• “A $75 million Vanguard would have been much more polished at launch.”
  • The dev team also struggled with Unreal Engine 2.5 without the talent to handle it.
  • Between its ambitious scope and having to create everything from scratch, Vanguard simply needed more time, funding, talent, and resources than it got.
  • The result was a title that wasn’t polished and was riddled with bugs.
  • While the studio scaled up slowly, Vanguard grew to around 95 developers.
  • Vanguard’s elevator pitch of three pillars — adventuring, crafting, and diplomacy — was very close to what was actually released in the game.
  • The size and scope of the world quickly grew beyond what the team could support. They didn’t have time to hand-craft the world in the way it needed to feel populated and alive.
  • The team “brute forced” fixes and challenges, sometimes by “sheer force of will” and staying overnight at the studio.
  • Butler’s focus was to bring the modern MMORPG experience, while McQuaid was more driven to replicate a MUD-like experience that had never been done before.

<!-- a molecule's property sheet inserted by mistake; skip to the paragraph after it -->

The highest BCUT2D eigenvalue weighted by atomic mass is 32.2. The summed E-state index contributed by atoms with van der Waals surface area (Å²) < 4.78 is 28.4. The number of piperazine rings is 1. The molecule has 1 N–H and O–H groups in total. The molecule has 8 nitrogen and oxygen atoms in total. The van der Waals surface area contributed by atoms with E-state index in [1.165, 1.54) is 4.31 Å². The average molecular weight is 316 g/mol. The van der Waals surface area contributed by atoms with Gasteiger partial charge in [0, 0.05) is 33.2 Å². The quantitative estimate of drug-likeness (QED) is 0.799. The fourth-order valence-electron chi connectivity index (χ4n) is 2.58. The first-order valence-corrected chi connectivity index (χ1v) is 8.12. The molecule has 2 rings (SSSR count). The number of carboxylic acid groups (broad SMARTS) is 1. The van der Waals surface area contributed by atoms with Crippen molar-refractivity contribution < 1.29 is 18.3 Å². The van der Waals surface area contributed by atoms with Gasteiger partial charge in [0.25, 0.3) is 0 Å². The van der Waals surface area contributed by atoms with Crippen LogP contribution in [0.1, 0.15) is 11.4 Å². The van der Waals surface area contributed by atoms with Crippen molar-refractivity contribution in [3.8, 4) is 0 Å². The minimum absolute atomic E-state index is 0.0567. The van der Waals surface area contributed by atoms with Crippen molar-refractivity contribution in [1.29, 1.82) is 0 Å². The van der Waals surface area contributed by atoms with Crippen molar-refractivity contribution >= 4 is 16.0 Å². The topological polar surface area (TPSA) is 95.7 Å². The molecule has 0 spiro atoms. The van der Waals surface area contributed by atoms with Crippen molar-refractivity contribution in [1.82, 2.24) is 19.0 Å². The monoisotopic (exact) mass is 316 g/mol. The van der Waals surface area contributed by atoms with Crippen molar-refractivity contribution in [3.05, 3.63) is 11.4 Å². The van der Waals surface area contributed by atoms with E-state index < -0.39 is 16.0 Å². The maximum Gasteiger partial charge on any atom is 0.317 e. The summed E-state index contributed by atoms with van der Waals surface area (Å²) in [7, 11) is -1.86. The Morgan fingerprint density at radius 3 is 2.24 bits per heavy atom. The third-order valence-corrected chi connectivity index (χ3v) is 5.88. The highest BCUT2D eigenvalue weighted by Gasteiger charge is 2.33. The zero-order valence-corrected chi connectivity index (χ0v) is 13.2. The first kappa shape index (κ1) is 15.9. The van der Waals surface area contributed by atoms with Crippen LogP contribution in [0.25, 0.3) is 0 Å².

Power whelming. Power with just the right amount of whelm.

EverQuest Next

  • So what happened to EQN? Butler said that there was more to it than what Daybreak said in its press release. “My feeling is that when I left, there was no one left to push for EverQuest Next. No one at the highest level. Dave Georgeson was gone, I was gone, and the game left with us.”
  • “Not a day goes by that I don’t regret seeing how successful that game could’ve been.”
  • “We had some amazing things in progress. The tech was untest and untried. It was something completely unique. A completely destructable, editable, voxel-based world in a massively multiplayer game.”
  • “Even today, no one has ever attempted to do something like it.”
  • EverQuest Next would’ve been a spectacular game.”
  • “This iteration of EverQuest had only been worked on for a fairly short time. The previous iterations were almost impossible to count. There were seven subsets of what was going to be the ‘next’ EverQuest. They’d work on it for a little while, scrap it, and build it up again.”
Believe it or not, MMOs did exist prior to World of Warcraft! Every two weeks, The Game Archaeologist looks back at classic online games and their history to learn a thing or two about where the industry came from… and where it might be heading.